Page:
POSTED: Thursday, September 13, 2012 - 9:30am
UPDATED: Thursday, September 13, 2012 - 9:44am
(CNN) — President Barack Obama said he discussed the attacks against U.S. diplomatic offices with his Afghan counterpart, and both leaders are committed to ensuring the violence does not spread to Afghanistan.
Crowds stormed the U.S. Consulate in Benghazi, Libya, and demonstrated at the U.S. Embassy in Cairo, protesting the online release of a film they believe mocks Islam.
The film, produced in the United States, depicted the Muslim Prophet Mohammed as a child molester, womanizer and ruthless killer.
The Benghazi raid Tuesday night killed the U.S. ambassador to Libya, Chris Stevens, and three other Americans.
In a statement Wednesday that did not mention the killings, Afghan President Hamid Karzai angrily condemned the film, describing it as an affront to Islam.
"Insult to the greatest Prophet of Islam means insult to high values of 1.5 billion Muslims across the world," Karzai's office said in a statement. "This offensive act has stoked interfaith enmity and confrontation, and badly impacted the peaceful coexistence between human beings."
His statement neither appealed for peace nor denounced the killings, sparking fears that his focus on the film could spark protests in his nation.
Afghanistan has a history of anti-U.S. protests. In February, the country plunged into chaos after American troops mistakenly burned copies of the Quran at Bagram air base.
At the time, Obama apologized to Karzai, calling the burning an inadvertent error.
In 2010, Karzai condemned Florida pastor Terry Jones for burning Qurans. His outcry fueled an already tense situation, prompting mob killings in the northern city of Mazar-e-Sharif.
Analysts said the outrage has the potential to spill over to Afghanistan.
"People are boiling with anger with the United States because they hosted the director of the movie," said Abdel Bari Atwan, author of "The Secret History of al Qaeda."
Relations between the United States and the Afghan leader are not at their best, according to the author.
"Karzai has to be careful with his words because he does not want to be a target of angry Muslims. He knows Afghans are frustrated by the behaviors of U.S. soldiers there."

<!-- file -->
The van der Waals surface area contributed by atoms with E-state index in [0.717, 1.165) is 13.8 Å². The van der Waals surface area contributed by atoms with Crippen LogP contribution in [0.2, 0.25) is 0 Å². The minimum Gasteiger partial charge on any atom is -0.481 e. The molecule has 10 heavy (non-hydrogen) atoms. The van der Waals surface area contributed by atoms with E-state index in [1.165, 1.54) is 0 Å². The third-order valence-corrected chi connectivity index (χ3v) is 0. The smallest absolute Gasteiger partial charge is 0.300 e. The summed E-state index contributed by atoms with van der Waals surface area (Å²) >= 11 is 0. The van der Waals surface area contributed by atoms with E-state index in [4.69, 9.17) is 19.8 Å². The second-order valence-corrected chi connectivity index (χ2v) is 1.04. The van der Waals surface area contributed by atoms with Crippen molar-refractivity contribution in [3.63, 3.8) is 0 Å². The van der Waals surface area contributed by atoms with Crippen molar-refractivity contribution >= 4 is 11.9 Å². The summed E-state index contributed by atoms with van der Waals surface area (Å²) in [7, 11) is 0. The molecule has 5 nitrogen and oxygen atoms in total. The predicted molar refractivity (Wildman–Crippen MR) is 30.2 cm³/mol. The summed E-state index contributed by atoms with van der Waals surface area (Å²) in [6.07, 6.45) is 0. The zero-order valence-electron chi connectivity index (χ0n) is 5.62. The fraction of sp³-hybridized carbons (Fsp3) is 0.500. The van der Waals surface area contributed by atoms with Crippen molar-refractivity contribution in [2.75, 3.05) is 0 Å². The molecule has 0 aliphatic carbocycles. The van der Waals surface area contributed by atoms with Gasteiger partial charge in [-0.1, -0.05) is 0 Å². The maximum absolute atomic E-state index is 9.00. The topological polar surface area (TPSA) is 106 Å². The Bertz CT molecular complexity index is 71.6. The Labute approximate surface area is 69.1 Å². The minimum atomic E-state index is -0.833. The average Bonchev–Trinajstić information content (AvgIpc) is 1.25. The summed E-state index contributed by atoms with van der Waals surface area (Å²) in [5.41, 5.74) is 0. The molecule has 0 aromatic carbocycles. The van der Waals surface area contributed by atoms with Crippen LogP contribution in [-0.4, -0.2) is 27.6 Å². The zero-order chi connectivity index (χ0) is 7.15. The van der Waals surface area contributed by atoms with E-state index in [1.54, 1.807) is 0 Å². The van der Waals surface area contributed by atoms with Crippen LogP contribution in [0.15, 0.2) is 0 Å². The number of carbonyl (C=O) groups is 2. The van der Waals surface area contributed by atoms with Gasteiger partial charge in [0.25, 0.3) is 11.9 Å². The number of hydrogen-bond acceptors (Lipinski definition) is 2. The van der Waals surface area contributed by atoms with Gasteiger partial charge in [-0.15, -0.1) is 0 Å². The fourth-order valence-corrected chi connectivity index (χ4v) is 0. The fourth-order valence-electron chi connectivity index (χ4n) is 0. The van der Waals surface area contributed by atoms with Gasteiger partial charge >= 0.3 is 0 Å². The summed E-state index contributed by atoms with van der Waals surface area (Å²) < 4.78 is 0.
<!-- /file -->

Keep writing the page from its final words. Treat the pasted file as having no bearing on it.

In addition to Karzai, Obama spoke with the leaders of Libya and Egypt, the White House said.
During his call with Obama, Karzai "expressed condolences for the tragic loss of American life," and both leaders highlighted the importance of ensuring that the violence does not extend to U.S. forces or Afghans.
The two presidents "discussed the importance of working together to help ensure that the circumstances that led to the violence in Libya and Egypt do not pose a threat to U.S. forces or Afghans," the White House said.
Egyptian President Mohamed Morsy also expressed condolences for the killings in Libya and said Egypt will ensure that American personnel in the nation are protected.
"This is an act that we reject, and such an act is rejected by Islam as well," Morsy said in a recorded video message from Brussels broadcast by Nile TV.
"Those who are attacking the embassies do not represent any of us," he said. "At the same time, on my behalf and on behalf of the entire Egyptian people, I'd like to issue my sincere condolences and my deepest concerns, and I strongly condemn the killing of the American ambassador in Benghazi and those who were with him."
The Taliban issued a statement denouncing the "violations against our heavenly book."
U.S. officials said the four-hour assault in Libya on Tuesday night seemed to have been planned, and the heavily armed attackers used the protest as a diversion.
Sources tracking militant Islamist groups in Libya said a pro-al Qaeda group is a chief suspect. The group is responsible for a previous armed assault on the Benghazi consulate, sources said.
Stevens was the victim of a targeted al Qaeda revenge attack, London think tank Quilliam speculated Wednesday.
The assault "came to avenge the death of Abu Yaya al-Libi, al Qaeda's second in command killed a few months ago," it said.
Libyan officials denounced the attacks, and apologized to the United States and the world.
Pakistan, China and Turkey also condemned the violence, with the latter's Foreign Ministry calling on Libya to ensure security for diplomats stationed in the nation.
In an editorial, Chinese state media called on the U.S. to rethink its Middle East policies.
"On one hand, this tragedy shows the vulnerable security and intense conflicts in Libya," the state-run Xinhua news agency said. "On the other hand, the Libyans are not grateful to the U.S. for 'freeing them,' which they didn't ask for."
CNN's Paul Armstrong contributed to this report.
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